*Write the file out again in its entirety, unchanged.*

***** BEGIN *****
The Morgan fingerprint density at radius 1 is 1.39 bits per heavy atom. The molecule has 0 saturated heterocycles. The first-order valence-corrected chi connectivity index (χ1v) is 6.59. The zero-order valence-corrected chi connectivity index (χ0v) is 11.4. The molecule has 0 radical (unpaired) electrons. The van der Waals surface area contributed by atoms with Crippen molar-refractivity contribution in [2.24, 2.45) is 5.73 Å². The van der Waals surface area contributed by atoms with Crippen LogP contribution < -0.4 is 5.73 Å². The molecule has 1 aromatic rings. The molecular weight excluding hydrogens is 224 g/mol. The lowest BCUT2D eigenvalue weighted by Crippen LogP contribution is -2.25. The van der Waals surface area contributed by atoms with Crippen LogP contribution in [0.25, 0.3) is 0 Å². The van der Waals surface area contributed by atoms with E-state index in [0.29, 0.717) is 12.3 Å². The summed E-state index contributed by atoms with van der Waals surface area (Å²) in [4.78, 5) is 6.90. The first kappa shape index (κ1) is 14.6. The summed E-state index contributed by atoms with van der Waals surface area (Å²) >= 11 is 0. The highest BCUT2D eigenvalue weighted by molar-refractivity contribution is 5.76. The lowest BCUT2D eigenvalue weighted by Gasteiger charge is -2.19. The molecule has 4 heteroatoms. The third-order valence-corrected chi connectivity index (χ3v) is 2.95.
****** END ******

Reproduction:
The Morgan fingerprint density at radius 1 is 1.39 bits per heavy atom. The molecule has 0 saturated heterocycles. The first-order valence-corrected chi connectivity index (χ1v) is 6.59. The zero-order valence-corrected chi connectivity index (χ0v) is 11.4. The molecule has 0 radical (unpaired) electrons. The van der Waals surface area contributed by atoms with Crippen molar-refractivity contribution in [2.24, 2.45) is 5.73 Å². The van der Waals surface area contributed by atoms with Crippen LogP contribution < -0.4 is 5.73 Å². The molecule has 1 aromatic rings. The molecular weight excluding hydrogens is 224 g/mol. The lowest BCUT2D eigenvalue weighted by Crippen LogP contribution is -2.25. The van der Waals surface area contributed by atoms with Crippen LogP contribution in [0.25, 0.3) is 0 Å². The van der Waals surface area contributed by atoms with E-state index in [0.29, 0.717) is 12.3 Å². The summed E-state index contributed by atoms with van der Waals surface area (Å²) in [4.78, 5) is 6.90. The first kappa shape index (κ1) is 14.6. The summed E-state index contributed by atoms with van der Waals surface area (Å²) >= 11 is 0. The highest BCUT2D eigenvalue weighted by molar-refractivity contribution is 5.76. The lowest BCUT2D eigenvalue weighted by Gasteiger charge is -2.19. The molecule has 4 heteroatoms. The third-order valence-corrected chi connectivity index (χ3v) is 2.95.